Joshua Henkin’s prior novels (“The World Without You,” “Matrimony,” “Swimming Across the Hudson”) tend to linger in mind long after plot particulars have slipped into memory’s mists, for a shared quality of voice – a voice perhaps best characterized by compassionate attention to modern human predicaments. In remarkably plain and quiet prose, Henkin has explored the exigencies of marriage and families (especially recombined families) through unflinching yet kind depictions of the ways we live now.

Cover courtesy of Pantheon

His thoughtful new novel, “Morningside Heights,” proves no exception. Without fanfare, it establishes its principals and premise: Pru Steiner, a pretty, young English lit student, easily decides to marry Spence Robin, her handsome, confident, robustly ambitious Shakespeare professor at Columbia. Pru enjoys their complementarity: “She was good at a lot of things, but she wasn’t outstanding at any one thing. … That was one of the things she liked about Spence. His own drive and single-mindedness made her feel ambitious vicariously.”

Smoothly, Henkin traces the arc of the couple’s initially pleasant, prosperous life together. A baby girl, Sarah, arrives, and she duly obliges them by “(becoming) a toddler,” then a trouble-free child. Spence solidifies his reputation as an adored professor and scholar, nabbing big awards – including two Guggenheims and a MacArthur. His success allows Pru to take an innocuous job soliciting donors at Barnard, “Columbia’s sister school, (allowing) Spence’s burnish to rub off on her.”

As early as page 13, however, we’re alerted of trouble to come, as spry young Spence commands Pru to notice his filling-free teeth and watch him sprint around the block, demonstrating his perfect health. “Years later, when Spence got sick, she would wonder whether he’d been warning her that night.”

Other shadows appear: Spence turns out to have a difficult young son, Arlo, by a flaky former lover. Pru and Spence flounder as they strive to incorporate the boy as a part-time family member. Arlo is dyslexic, resentful, wounded; he disappears periodically, causes strife, harasses his half sister. Alongside this, Pru’s self-esteem wobbles for not excelling at a consuming passion like her husband does: “She’d planned on being a professor,” and petitioning for donations “made her feel vaguely ashamed.”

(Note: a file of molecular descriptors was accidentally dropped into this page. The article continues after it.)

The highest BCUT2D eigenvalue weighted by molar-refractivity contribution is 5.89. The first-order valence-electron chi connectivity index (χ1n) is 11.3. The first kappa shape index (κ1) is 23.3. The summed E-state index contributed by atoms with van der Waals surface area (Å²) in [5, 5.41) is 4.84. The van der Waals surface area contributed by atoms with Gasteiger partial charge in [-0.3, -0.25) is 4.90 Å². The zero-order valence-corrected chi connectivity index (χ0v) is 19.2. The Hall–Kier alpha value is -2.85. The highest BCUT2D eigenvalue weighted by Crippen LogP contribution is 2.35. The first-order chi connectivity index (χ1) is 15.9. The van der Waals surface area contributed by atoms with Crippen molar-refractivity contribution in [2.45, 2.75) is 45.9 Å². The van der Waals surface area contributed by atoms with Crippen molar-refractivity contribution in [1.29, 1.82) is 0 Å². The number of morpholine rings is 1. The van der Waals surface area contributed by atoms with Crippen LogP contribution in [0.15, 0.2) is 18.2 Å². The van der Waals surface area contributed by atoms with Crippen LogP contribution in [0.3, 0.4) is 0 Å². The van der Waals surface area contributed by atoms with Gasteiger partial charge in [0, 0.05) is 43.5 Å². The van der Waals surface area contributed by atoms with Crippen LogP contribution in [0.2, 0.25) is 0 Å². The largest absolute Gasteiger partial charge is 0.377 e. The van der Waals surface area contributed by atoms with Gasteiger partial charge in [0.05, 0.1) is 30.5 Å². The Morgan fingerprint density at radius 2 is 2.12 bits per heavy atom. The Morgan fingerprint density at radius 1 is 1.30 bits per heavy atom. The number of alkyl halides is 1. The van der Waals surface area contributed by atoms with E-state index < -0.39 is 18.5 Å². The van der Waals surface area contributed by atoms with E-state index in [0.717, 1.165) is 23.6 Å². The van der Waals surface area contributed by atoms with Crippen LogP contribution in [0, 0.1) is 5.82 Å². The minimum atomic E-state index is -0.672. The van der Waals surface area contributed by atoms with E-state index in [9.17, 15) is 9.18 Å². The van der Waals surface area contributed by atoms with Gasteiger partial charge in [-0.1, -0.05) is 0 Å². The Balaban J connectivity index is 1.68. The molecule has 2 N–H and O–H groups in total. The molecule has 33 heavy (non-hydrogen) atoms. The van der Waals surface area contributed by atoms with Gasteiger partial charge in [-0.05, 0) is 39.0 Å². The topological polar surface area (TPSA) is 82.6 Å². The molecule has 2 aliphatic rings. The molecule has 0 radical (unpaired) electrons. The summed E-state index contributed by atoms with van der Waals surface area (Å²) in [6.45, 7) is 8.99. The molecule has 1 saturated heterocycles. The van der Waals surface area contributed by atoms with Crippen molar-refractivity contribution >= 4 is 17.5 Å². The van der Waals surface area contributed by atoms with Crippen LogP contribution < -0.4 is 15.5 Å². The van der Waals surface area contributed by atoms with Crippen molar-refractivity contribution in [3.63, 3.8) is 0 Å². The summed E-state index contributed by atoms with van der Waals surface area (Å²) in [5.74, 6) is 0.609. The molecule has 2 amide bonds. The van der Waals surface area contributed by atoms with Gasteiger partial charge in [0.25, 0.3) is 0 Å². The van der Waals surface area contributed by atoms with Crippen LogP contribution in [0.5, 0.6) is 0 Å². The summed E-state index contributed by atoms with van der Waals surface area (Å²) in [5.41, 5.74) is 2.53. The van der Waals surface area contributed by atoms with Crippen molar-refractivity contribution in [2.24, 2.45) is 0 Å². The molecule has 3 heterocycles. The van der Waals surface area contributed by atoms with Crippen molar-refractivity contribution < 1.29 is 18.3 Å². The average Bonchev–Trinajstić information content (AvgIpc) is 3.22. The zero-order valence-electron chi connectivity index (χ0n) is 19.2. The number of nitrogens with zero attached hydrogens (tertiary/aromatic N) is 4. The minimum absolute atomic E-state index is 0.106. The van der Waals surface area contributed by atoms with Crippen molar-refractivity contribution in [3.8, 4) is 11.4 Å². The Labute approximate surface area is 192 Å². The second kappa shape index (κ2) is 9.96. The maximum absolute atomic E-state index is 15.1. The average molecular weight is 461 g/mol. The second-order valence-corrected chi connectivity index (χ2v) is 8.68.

“Morningside” handles time with crisp efficiency, pairing Sarah’s breezy entrance into medical school at UCLA with frank hints of Spence’s imminent physical and mental demise. At 57, Spence feels cold more easily, needs more sleep, “(nods) off reading the New York Review of Books” and “(seems) less alert.” Soon, Pru is forced to accept the accelerating evidence and undertake an anguished, intensifying battle to cope at every level.

Spence’s diagnosis, divulged relatively early, sharpens the novel’s structural challenge: to keep readers invested, eager to learn how these lives will play out. It draws us in – and on – by paying out details of Spence’s deterioration like a trail of clues, alongside Pru’s stumbling efforts to coexist with them: “She was lonely without Spence and – this was worse – she was lonely with him.”

Notably and satisfyingly, much of “Morningside” takes place against a New York City that is clearly beloved to its author. Henkin tours a wealth of landmarks and neighborhoods with authority and affection (and you don’t need to know the city to relish them). “Spence’s colleague’s building was made of glass, and as they ascended in the elevator they could see the sparkle of the East River, the Pepsi-Cola sign blinking at them. The planes were descending to LaGuardia, casting their shadows across Queens.”

And when anxious young Arlo wanders the city seeking any sense of repose or stability, “Grand Central … at five o’clock … was as busy as a wasp hive. (It) and Penn Station were all New York was and movement was the city’s resting point.” The novel’s closing chapter, reciting names of streets, businesses, storefronts – some still standing, some gone – reads like a kind of commemorative prayer.

It’s finally Pru’s mighty struggle that drives this utterly contemporary story, a struggle whose nature is peculiarly hapless, invented-in-flight. Quietly told, the story nonetheless pulses with insistence: Attention must be paid. This subtle urgency opens our own awareness, lens-like, upon the implied human task, larger than any single calamity – that of attending to relentless change, loss, finitude. Fittingly, Pru, who’d long felt ashamed for lacking a defining passion, will demonstrate consummate passion in her nonstop exertions to care for beloveds and, never least, to survive.

Sidelight stories give a necessary, realistic sense of continuity. Arlo becomes something no one foresaw. Pru meets a man – not a rescuer – with whom she may or may not spend more time. She also labors to support caregivers, who carry their own burdens. By “Morningside’s” close, the sweep of Pru’s experience – the ways it has taught her – have also taught us: “Eventually (Spence) would stop recognizing her. … He wouldn’t know who she was. She didn’t want to be there for that, but she would be there for that, as she would be there for everything.”

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Joan Frank’s newest novel is “The Outlook for Earthlings.” Recent works include “Where You’re All Going” and “Try to Get Lost: Essays on Travel and Place.”


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